This is the same town where my brother was told by a sweet, elderly lady he had helped nurse back to health that he was a good boy with a Portuguese last name so he shouldn’t tell anyone he was Mexican. She said he should say he was Portuguese, that it would be better for him. He had helped save her life, he had gone to school and earned a nursing degree, but his race mattered more. She told him that he should keep that fact that he was a Mexican a secret because he had so much potential.

This is the same town where I first experienced racism when I was 9 years old. My older cousin told me she was going to a protest at the park and she let me tag along. I don’t remember what it was for. It was fun. People in big trucks honked and waved at us and then we would cheer and laugh with them. The one thing I remember clearly about that day was the small white car that slowed down enough for us to see the middle finger sticking out of the passenger side window and for us to hear their message, “Go back to where you came from!” In that moment I didn’t understand, but I have never forgotten. There I was introduced to the idea that I didn’t belong, this was not my home, I shouldn’t be here.

I know that is bullshit. I love my country. It’s flawed, this election proves that — but there is no place I would rather be, no place I can go back to. This is where I am from. This is my home. I don’t know if that person was a Republican. I don’t know if they are voting for Trump or voting at all. What I do know is that not every Republican in my home town believes that I don’t belong there.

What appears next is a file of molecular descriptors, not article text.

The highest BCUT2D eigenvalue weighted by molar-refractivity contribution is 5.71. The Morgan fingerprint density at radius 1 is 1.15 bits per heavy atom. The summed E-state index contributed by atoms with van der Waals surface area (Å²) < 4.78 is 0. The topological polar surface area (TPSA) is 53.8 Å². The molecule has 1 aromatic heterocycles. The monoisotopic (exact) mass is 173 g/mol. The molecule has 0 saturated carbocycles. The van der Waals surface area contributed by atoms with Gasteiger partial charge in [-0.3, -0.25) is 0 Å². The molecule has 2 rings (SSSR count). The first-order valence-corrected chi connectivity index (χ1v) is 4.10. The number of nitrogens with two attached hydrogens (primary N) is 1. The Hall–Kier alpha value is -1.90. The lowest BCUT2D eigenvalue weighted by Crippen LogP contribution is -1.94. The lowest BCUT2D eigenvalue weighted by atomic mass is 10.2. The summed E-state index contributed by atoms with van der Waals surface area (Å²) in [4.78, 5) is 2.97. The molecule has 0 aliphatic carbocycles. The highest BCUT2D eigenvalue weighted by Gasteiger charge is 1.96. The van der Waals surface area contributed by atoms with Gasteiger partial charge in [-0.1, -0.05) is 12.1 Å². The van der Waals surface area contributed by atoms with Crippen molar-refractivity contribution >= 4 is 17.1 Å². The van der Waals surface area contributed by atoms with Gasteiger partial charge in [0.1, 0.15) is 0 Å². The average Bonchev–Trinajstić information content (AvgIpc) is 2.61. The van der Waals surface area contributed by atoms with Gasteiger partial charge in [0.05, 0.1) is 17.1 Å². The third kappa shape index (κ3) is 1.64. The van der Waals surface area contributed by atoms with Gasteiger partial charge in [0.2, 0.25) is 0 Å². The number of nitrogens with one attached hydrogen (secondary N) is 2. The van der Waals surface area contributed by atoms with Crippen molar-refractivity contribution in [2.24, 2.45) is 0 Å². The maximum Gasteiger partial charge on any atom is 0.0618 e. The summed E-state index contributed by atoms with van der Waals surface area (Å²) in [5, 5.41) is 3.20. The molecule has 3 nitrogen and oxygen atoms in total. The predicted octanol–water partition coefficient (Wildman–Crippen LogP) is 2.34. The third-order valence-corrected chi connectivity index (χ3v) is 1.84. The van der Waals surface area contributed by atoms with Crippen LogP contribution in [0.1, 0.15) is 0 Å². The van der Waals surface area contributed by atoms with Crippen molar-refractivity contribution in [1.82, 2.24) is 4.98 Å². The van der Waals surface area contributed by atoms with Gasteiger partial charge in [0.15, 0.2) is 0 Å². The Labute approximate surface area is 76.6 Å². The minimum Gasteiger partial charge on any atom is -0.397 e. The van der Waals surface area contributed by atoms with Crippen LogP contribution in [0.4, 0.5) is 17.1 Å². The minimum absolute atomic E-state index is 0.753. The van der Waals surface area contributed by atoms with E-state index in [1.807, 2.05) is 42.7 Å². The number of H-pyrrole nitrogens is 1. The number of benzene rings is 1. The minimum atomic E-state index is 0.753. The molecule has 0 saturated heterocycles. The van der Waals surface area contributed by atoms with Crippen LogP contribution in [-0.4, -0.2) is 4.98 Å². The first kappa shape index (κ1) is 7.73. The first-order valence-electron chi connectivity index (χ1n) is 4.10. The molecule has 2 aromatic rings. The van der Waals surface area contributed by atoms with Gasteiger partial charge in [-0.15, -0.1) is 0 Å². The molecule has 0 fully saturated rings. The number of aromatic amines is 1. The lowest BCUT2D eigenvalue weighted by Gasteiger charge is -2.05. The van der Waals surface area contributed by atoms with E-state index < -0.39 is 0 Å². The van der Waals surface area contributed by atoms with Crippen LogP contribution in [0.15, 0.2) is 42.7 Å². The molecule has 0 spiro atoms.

In a world defined by the internet and Facebook friends, political divides are becoming more polarized and personal. I am no longer being yelled at by people speeding away in small white cars. Now, I am being unfollowed and defriended and blocked because of what I believe. This is something I thought I would never see. I thought that outside of our political differences I would still be able to call certain Trump supporters friends. We might not talk or see each other but there was a connection to our past and the experiences we shared that we kept alive through social media.

This isn’t a petty outcry over lost followers because, truly, I couldn’t care less about how many people follow me on Twitter. What I care about is that I’ve lost connections to people I genuinely liked because of this election. Because it is now either or, red or blue, friends or not. I have managed to mend some of those relationships through outreach and attempts at open and understanding conversations. But some, I believe, may be gone forever.

Come January 20th the world will still turn, the sun will still rise in the east, and Tulare will still be my home. Regardless of who becomes our next president I’m still going to love that town, and I’m still going to care about the people in it. This election has not changed that. However, it has changed how I look at some of the people there and how I look at many Americans.

This election has been ugly to say the least and it has brought out the worst in people, but the world will not end in 2016. It will go on and we still have to live with the ideas and sentiments Trump’s candidacy has brought up. I’m choosing to look beyond this election and to remember the kindness my local Trump supporters have shown me in the past. I hope you will as well.

Secret History of America

Thanks to Elisabeth Larson, Anthony Gilmore, Rosemarie Alejandrino, Adam Iscoe, Kristen Wilson, Hunter Gettelfinger, Hayley Carter, Michael Mark Cohen, and Sally Littlefield

Valerie Pacheco

Written by

Secret History of America

New Essays in American Studies from UC Berkeley